that it attracts the vast majority of efforts to game search engine
results. i've been told by someone i consider to be a reliable source 
(fwiw) that about half of google's engineering efforts goes into the 
daily battle of beating 'gamers' back, and i think it shows: received
wisdom about 'google dances' aside, its quality is becoming noticeably 
variable on a day-to-day basis, and they still haven't figured out an 
elegant solution to densely 'infra- linked' archives like mailing lists 
-- particularly things like technical mailing lists with many redundant 
archives. so, like i said, it maybe isn't so wise to cite google as an 
example par excellence of a 'brand' that can never be beaten, and to 
found an argument about the logic of domains on that basis. the net
feels much less volatile than it did a few years ago, but the urge 
to issue triumphalist proclamations remains much the same.

francis cited an essay i wrote five years ago, and, if i may say so
myself, it was pretty savvy to argue that ur-P2P apps (like hotline) 
and networks (like distributed.net) were indications of a viable al-
ternative to the drive toward the taxonomic elegance that formed the 
basis of internetworking architectures like the unix filesystem and 
the domain name system. five years later no one gives a fig about
DNS, but P2P has everyone in an uproar that doesn't look like it'll
be subsiding anytime soon, afaict. but it hardly follows that DNS is 
therefore over and done with. and no one competent to speak in pub-
lic on the subject would agree with your claim that 'ICANN is about 
to die.' on the contrary: it's finances have stabilized, it's sur-
vived enough congressional inquiries to guarantee that future ones 
are pro forma (one possible exception: an effective attack on the
DNS itself -- but the RIRs and rootserver ops have made a lot of 
progress toward preventing that), and language about compliance with 
ICANN and the UDRP has been working its way into bilateral agreements 
the US is signing with other countries -- hardly a sign of imminent
death.

despite paul garrin's bombastic assessment that that essay was 'long
winded and short sighted' and proof that i wanted to 'freeze [the net] 
in time like the body of Lenin,' one of the weirder arguments i made
seems to have pretty close to correct -- largely due to P2P and sharing 
networks:

     Under the circumstances -- that is, thousands of registered
     domain names waiting to be bought out -- claims that existing
     gTLD policies have resulted in a scarcity of domain names are
     doubtful. In fact, within the ".com" gTLD alone, the number of
     domain names registered to date is a barely expressible
     fraction of possible domain names, such as "6gj-ud8kl.com":
     ~2.99e34 possible domain names within ".com" alone, or
     ~4.99e24 domains for every person on the planet; if these were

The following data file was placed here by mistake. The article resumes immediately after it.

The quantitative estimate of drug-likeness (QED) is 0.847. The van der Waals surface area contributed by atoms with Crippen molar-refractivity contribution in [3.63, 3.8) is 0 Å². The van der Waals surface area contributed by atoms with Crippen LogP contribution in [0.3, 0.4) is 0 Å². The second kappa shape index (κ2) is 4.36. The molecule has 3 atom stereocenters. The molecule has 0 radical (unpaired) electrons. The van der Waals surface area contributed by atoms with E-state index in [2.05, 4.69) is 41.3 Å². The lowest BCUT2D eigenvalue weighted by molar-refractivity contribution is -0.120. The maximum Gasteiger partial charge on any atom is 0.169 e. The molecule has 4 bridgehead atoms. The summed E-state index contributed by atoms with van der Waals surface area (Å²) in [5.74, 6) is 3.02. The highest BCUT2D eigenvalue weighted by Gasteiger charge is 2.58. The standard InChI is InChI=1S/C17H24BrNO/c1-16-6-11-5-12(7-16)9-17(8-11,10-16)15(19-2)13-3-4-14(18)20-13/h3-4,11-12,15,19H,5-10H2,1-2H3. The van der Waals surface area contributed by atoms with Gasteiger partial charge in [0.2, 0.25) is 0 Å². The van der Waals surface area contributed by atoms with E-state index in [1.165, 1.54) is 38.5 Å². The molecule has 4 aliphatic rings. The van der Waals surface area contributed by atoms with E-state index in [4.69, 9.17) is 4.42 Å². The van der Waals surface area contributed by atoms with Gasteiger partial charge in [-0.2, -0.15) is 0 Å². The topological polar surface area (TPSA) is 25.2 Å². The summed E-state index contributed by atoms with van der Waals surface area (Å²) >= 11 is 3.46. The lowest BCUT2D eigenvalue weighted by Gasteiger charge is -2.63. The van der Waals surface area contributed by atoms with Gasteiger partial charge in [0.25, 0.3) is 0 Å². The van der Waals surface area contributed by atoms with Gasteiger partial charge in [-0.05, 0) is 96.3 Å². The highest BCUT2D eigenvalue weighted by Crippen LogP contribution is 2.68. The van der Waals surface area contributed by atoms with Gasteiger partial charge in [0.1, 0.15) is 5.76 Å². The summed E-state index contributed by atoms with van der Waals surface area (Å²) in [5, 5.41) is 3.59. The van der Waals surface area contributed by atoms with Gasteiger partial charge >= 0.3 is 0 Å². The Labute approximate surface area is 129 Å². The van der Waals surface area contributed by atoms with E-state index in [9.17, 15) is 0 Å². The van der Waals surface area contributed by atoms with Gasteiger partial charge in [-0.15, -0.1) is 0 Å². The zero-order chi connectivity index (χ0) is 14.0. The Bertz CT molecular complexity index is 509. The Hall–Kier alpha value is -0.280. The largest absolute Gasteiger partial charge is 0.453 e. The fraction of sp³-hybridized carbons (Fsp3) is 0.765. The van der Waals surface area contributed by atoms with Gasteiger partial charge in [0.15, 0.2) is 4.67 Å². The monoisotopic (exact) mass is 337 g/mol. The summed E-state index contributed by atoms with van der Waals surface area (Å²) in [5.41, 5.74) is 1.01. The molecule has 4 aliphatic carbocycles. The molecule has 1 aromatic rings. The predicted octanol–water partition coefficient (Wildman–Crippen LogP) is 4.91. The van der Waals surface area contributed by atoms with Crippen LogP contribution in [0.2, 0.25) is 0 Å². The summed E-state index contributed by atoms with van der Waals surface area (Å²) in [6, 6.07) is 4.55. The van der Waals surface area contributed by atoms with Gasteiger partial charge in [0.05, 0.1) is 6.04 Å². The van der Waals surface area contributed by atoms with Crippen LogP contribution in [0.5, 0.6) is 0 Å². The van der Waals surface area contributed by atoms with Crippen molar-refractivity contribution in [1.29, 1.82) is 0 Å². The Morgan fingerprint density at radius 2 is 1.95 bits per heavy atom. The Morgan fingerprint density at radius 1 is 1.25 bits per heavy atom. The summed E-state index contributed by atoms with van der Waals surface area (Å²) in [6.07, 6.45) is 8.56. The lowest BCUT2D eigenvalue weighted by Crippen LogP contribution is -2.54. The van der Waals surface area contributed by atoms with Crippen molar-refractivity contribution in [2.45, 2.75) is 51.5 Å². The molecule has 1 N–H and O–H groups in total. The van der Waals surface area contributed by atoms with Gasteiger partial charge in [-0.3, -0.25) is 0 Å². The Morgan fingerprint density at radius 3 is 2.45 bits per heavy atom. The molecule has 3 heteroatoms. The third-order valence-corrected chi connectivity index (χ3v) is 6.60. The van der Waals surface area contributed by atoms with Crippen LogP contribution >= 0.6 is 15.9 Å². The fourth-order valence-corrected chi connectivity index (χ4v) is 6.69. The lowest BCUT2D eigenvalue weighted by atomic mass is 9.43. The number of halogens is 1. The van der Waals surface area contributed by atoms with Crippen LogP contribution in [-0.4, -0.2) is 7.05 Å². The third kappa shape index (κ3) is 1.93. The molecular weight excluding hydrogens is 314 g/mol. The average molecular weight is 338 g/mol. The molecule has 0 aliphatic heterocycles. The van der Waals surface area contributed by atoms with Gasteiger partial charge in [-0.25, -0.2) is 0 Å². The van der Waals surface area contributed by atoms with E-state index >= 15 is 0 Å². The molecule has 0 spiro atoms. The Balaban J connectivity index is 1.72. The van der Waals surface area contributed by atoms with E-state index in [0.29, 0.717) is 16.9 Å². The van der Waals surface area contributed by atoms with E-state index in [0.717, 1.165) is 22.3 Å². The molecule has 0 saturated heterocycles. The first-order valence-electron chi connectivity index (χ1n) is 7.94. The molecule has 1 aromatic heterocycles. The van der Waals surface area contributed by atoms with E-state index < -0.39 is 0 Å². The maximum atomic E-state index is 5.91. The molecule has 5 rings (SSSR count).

used efficiently -- that is, elaborated with subdomains and
     hostnames such as "6b3-udh.6gj-ud8kl.com" -- the number
     becomes effectively infinite.

granted, you don't see many 'random' domain names. but you do see a
much more efficient use of hostnames in filesharing nebula -- not 
according to the extrinsic pseudo-logic of 'branding' but, rather,
as functional persistent pointers to resources made available under
an unstable numbering system, i.e., dynamic IP pools (which do, btw,
resolve into comparatively 'random' domain names). services like
dyndns.org, easydns, and zoneedit offer things in this 'space'; and 
at least one hardware manufacturer, umax, has built this kind of 
function into its routers.

these kinds of development don't indicate end-of-DNS-film-at-eleven;
rather, they suggest a shift away from the fetishizing of domain 
names as such and toward a looser, more practical use of DNS as one
of many tools for locating resources. unfortunately, the control 
structures (like ICANN) that grew out of the 90s fetishization of 
DNS remain both in themselves and as models for surveillance and 
regulation of network usage. it's funny (or not) to look back, say,
to december 2000 ( http://www.tbtf.com/roving_reporter/icann5.html#2 )
and see that ICANN's much-denied committee dealing with whois policy 
included reps from the RIAA, MPAA, and verizon -- the first telco to 
actively oppose the RIAA's attempts to subpoena user info. upshot:
the boundaries of DNS were never so clear as the 'branding' kooks
wished they were, and they still aren't. DNS was and remains one 
tool in the ecology of skirmishing over how open networks will be.
in that essay, i pointed out that the user-driven issue was about
'*finding* relevant info -- not *offering* it, from a business 
perspective, but *finding* it from a user's perspective.' it still
is, and the only reason google's domain is worth a sack of flour 
is that it provides that service. if someone else comes along and 
offers a better way to do so, the 'window' you see as long since 
closed will open again. however, there's no guarantee that the 
force that opens it will be interested in openness: rumors abound
that beating google is a big priority for microsoft.

cheers,
t

morlockelloi {AT} yahoo.com (Sun 08/03/03 at 11:09 AM -0700):

> Exactly. There are two sides to this.
> 
> First, the namespace has been conquered and fully exploited. URLs had their
> window of public interest and now it's closed. There is simply no way to
> impress eyeballs with yet another domain name in the late 90-ties fashion. No
> one cares. Yahoo and google stay, becase they were launched in the right
> window.
 <...>